While the team is tinkering around inside the LHC, it gives us an opportunity to follow up on AC's recent "what would happen if..." post. In this case, what would happen if you were hit by the beam of a particle accelerator?
Believe it or not, it's happened before. Thirty years ago, Anatoli Bugorski was working on the Soviet U-70 synchotron repairing malfunctioning equipment. He stuck his head into the area where the beam was running, but apparantly the safety mechanisms were not. He saw a flash of light "brighter than a thousand suns" but the initial encounter with the beam was otherwise painless. WIRED magazine has more on the outcome:
The left side of his face swollen beyond recognition, Bugorski was taken to a clinic in Moscow so that doctors could observe his death over the following two to three weeks.According to his wikipdia entry, Bugorski lost the hearing of his left ear and the fatigue of mental work increased, but despite the accident he was still able to finish his Ph.D. Still, I hope the scientists at the LHC really have it turned off before stepping in there.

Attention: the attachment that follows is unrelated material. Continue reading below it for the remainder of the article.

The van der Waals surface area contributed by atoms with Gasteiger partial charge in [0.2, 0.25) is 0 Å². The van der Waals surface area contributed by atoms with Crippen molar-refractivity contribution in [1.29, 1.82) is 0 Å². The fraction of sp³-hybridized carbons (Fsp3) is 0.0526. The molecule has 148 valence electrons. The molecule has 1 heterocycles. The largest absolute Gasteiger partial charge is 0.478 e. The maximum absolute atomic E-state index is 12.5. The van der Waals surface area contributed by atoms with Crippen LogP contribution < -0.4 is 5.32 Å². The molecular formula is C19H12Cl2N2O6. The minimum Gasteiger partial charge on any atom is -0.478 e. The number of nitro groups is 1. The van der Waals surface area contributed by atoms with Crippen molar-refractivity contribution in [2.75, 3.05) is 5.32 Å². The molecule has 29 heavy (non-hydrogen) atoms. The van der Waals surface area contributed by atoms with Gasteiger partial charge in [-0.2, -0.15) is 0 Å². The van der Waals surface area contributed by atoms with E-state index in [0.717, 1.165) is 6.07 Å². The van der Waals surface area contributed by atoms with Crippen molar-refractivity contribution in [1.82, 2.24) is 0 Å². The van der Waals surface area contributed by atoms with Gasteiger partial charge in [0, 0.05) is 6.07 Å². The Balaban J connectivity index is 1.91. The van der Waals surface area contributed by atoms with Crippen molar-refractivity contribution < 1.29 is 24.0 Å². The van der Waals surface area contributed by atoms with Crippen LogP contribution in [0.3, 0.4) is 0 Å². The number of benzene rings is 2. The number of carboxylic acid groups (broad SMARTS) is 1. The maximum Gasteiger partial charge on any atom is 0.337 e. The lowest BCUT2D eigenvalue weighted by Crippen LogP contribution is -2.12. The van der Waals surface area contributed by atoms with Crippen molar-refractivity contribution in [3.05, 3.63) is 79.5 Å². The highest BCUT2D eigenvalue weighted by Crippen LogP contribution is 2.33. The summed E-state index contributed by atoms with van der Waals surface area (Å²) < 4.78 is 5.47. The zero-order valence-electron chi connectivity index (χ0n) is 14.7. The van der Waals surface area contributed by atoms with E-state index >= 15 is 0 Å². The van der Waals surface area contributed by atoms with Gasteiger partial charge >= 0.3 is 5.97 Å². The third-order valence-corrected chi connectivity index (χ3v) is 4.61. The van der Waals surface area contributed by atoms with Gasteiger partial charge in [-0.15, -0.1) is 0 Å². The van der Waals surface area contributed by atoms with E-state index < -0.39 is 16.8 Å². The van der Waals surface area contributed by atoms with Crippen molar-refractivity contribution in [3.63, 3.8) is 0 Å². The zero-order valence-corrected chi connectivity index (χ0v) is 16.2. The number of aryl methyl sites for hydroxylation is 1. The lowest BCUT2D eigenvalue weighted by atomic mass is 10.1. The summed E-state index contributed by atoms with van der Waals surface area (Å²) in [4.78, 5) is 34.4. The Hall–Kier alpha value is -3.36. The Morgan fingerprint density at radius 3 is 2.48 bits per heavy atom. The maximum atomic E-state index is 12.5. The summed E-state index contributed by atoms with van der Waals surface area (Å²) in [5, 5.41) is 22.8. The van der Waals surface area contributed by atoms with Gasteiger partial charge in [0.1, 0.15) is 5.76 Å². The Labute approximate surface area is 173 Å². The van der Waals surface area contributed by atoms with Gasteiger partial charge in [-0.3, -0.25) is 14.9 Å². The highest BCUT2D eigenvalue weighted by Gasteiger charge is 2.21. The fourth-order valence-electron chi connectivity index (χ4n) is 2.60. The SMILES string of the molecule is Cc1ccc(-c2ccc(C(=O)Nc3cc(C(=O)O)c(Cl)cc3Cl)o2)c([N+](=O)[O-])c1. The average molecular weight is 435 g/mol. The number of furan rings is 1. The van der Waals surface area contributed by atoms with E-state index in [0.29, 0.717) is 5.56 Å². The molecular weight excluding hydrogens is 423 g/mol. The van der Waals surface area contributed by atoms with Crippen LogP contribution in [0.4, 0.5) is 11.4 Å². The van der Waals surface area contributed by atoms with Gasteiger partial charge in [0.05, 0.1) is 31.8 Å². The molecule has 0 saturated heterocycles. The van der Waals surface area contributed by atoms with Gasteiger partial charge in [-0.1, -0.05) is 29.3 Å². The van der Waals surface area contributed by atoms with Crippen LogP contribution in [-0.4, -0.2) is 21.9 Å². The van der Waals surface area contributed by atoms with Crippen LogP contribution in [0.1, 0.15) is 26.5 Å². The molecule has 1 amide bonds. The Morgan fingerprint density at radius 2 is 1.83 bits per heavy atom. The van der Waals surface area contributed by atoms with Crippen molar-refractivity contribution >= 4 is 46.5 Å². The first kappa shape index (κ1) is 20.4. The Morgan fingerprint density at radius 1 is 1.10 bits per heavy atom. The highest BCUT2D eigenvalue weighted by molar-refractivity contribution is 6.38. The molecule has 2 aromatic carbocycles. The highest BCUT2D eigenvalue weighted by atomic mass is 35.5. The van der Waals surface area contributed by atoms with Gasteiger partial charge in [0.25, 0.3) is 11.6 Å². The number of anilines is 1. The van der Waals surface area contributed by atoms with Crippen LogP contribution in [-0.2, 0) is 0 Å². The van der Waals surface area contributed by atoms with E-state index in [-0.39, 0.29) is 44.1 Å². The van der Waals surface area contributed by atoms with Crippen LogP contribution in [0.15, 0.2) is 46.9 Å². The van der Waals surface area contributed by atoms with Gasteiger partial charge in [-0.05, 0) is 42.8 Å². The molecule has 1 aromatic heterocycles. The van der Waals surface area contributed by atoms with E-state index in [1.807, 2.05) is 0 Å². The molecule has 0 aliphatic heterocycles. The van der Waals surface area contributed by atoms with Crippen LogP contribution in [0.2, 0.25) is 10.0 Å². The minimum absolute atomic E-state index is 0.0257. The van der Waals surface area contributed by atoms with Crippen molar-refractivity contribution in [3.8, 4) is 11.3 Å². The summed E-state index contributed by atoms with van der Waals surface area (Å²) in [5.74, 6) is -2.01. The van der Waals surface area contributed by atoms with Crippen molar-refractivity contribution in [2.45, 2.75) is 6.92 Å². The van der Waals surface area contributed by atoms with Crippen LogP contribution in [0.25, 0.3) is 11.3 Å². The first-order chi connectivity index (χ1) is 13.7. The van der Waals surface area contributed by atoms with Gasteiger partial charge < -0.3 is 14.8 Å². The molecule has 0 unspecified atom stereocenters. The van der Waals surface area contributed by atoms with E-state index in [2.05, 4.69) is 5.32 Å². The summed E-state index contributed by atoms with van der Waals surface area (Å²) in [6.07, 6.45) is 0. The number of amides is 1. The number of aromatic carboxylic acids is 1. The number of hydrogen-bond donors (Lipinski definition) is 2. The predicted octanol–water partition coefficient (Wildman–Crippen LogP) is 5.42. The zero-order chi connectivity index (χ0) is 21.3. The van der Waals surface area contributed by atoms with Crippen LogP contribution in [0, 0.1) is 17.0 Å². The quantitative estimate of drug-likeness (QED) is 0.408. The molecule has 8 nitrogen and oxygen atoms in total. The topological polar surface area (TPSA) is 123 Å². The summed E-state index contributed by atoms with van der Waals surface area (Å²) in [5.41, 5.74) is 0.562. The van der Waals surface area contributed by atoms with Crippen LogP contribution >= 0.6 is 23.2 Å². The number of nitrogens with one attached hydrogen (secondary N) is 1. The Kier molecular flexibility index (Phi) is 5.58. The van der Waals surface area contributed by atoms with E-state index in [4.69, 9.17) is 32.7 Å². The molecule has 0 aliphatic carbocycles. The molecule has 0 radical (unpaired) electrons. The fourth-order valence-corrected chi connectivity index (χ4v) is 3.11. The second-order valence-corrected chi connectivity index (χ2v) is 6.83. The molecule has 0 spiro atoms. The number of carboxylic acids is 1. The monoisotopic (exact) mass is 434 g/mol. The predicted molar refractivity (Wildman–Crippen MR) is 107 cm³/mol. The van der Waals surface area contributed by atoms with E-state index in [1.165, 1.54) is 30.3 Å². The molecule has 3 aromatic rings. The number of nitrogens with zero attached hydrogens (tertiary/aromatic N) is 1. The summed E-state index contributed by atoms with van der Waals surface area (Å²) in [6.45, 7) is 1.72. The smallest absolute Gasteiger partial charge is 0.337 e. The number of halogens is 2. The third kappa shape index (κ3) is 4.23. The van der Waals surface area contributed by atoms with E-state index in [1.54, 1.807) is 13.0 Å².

Over the next few days, skin on the back of his head and on his face just next to his left nostril peeled away to reveal the path the beam had burned through the skin, the skull, and the brain tissue. The inside of his head continued to burn away: all the nerves on the left were gone in two years, paralyzing that side of his face. Still, not only did Bugorski not die, but he remained a normally functioning human being, capable even of continuing in science. For the first dozen years, the only real evidence that something had gone neurologically awry were occasional petit mal seizures; over the last few years Bugorski has also had six grand mals. The dividing line of his life goes down the middle of his face: the right side has aged, while the left froze 19 years ago. When he concentrates, he wrinkles only half his forehead.